The Dream of the Blue Turtles
Sting was still a member of The Police when he recorded his first solo album, 1985’s The Dream of the Blue Turtles. He leaves the bass to Darryl Jones and plays guitar here, while the band includes jazz veterans like Branford Marsalis and Omar Hakim. Apart from the brief jazz instrumental of the title track, it’s largely song-based and accessible; if anything, it feels like Sting’s trying too hard for crossover hits with songs like ‘Love is the Seventh Wave’ and ‘If You Love Somebody, Set Them Free’, which ultimately feel hollow for me.
There is one pop masterpiece here though; closer ‘Fortress Around Your Heart’ balances taut verses with a glorious, open chorus, and it’s one of the few songs from Sting’s solo career that stands up to the best singles from The Police. Elsewhere, the moody, jazzy ‘Moon Over Bourbon Street’ is a highlight, as are the moody social conscious pieces like ‘Children’s Crusade’ and ‘Russians’. There’s an interesting re-working of ‘Shadows in the Rain’ from Zenyatta Mondatta.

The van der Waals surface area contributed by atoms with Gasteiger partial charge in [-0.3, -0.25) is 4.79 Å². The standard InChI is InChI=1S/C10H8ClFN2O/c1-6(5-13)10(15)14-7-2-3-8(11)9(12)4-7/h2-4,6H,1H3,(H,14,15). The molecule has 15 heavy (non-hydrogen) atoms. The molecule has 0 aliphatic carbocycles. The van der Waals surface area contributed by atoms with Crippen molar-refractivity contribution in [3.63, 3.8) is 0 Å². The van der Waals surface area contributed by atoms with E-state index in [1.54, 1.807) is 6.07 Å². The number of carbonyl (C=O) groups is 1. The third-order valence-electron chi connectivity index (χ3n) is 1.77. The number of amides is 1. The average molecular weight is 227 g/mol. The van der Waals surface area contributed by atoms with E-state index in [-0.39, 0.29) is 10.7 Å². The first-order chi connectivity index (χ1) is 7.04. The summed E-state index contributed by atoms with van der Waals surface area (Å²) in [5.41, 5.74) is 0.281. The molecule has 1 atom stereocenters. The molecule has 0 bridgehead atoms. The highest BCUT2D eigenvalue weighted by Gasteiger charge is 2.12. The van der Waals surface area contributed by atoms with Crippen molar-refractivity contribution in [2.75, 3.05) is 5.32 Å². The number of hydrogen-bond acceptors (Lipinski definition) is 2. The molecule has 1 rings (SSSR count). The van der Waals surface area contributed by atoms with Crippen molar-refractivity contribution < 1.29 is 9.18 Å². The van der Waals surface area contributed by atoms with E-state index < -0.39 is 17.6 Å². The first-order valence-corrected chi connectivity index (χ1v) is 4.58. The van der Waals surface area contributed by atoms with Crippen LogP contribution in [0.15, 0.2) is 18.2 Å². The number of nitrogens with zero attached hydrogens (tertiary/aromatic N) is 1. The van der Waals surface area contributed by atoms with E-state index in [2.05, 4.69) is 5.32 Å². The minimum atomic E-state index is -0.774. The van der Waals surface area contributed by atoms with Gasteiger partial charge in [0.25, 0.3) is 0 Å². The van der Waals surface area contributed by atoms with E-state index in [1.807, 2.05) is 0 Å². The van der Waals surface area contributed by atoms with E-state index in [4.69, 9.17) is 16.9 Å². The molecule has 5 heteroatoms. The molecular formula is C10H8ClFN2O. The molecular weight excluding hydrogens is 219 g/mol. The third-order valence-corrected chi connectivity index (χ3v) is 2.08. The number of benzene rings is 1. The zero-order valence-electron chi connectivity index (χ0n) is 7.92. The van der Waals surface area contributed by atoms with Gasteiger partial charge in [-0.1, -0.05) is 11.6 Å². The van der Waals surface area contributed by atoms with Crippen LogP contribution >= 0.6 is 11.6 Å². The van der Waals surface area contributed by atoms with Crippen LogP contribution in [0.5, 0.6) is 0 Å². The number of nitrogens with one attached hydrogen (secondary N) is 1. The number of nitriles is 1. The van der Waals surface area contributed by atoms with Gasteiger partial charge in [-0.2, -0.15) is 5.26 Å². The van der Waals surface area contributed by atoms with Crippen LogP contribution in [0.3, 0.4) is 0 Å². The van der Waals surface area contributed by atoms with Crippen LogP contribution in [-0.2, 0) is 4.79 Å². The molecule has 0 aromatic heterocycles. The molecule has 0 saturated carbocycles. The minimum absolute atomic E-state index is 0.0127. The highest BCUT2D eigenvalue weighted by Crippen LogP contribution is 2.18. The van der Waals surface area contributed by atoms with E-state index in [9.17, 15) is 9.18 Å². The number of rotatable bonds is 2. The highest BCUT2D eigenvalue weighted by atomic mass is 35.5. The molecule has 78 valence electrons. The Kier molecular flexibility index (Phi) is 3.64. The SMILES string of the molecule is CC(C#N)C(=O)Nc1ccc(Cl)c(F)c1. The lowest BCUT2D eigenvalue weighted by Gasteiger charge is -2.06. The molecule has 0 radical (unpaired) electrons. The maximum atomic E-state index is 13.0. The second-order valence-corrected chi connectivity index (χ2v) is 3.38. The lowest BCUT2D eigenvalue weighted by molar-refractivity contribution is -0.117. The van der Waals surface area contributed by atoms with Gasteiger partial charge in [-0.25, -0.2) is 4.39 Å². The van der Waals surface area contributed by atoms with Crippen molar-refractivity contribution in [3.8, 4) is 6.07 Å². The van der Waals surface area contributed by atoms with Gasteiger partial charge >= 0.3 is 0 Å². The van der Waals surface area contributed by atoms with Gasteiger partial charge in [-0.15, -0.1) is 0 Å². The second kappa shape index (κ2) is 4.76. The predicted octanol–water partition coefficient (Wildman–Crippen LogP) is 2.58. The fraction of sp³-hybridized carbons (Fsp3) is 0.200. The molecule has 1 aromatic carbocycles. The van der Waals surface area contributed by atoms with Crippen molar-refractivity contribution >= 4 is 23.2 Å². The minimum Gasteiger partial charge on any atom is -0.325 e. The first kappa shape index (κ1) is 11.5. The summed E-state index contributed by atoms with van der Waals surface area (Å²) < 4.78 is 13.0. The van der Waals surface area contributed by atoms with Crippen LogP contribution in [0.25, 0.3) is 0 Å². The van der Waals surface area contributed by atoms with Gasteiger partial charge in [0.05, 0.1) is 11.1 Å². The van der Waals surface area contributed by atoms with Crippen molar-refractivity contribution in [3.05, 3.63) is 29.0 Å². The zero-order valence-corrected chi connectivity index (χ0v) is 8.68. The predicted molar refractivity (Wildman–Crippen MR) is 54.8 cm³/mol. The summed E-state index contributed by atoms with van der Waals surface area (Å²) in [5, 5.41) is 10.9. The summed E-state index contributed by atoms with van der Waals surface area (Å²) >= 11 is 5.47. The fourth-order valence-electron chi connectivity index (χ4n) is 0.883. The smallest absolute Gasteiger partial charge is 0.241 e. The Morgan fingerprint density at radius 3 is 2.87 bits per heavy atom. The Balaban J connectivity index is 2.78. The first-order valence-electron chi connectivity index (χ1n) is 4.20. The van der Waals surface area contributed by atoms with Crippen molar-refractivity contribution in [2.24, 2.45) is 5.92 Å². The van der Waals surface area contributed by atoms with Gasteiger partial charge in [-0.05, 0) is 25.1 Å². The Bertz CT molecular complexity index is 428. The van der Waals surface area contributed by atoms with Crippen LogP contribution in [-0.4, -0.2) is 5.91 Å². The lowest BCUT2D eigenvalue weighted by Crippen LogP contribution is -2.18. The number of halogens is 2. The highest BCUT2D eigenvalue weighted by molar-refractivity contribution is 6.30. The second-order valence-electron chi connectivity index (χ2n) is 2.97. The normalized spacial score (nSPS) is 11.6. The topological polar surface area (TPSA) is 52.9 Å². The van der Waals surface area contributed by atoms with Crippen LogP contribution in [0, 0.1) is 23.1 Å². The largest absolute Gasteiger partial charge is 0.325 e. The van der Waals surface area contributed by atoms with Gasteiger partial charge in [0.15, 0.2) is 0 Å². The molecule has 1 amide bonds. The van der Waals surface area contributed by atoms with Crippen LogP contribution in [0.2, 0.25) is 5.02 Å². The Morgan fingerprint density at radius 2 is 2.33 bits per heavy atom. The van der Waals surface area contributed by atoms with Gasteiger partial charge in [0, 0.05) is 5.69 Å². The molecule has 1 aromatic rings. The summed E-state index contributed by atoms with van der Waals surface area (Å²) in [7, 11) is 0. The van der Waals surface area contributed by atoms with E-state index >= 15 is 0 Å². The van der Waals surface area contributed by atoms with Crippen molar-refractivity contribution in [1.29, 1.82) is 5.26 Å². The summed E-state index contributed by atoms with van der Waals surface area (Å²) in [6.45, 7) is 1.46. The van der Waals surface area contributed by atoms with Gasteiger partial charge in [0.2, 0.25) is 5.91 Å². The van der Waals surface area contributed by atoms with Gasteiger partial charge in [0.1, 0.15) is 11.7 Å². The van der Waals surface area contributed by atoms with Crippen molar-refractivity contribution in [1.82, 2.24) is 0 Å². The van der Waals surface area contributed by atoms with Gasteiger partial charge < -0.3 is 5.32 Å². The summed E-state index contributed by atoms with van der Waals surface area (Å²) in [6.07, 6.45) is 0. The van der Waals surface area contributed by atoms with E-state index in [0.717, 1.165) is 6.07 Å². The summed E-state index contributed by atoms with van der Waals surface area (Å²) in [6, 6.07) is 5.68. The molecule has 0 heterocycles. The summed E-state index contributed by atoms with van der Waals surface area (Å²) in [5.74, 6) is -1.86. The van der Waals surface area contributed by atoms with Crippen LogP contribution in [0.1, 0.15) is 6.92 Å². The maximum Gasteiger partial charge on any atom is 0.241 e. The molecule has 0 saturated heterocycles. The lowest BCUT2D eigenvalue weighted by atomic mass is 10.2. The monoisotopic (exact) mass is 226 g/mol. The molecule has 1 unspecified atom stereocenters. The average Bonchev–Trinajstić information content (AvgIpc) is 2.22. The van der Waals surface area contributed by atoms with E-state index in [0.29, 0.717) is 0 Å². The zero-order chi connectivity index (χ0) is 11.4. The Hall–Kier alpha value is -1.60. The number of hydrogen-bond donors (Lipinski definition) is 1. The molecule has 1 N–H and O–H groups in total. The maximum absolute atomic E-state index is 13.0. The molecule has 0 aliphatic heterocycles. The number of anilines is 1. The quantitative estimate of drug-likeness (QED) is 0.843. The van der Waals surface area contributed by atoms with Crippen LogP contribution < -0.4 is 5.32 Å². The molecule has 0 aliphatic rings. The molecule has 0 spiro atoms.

The Dream of the Blue Turtles is a respectable start to Sting’s solo career, but there’s a disconnect between the singles and the moodier album tracks, although ‘Fortress Around Your Heart’ bridges the divide neatly.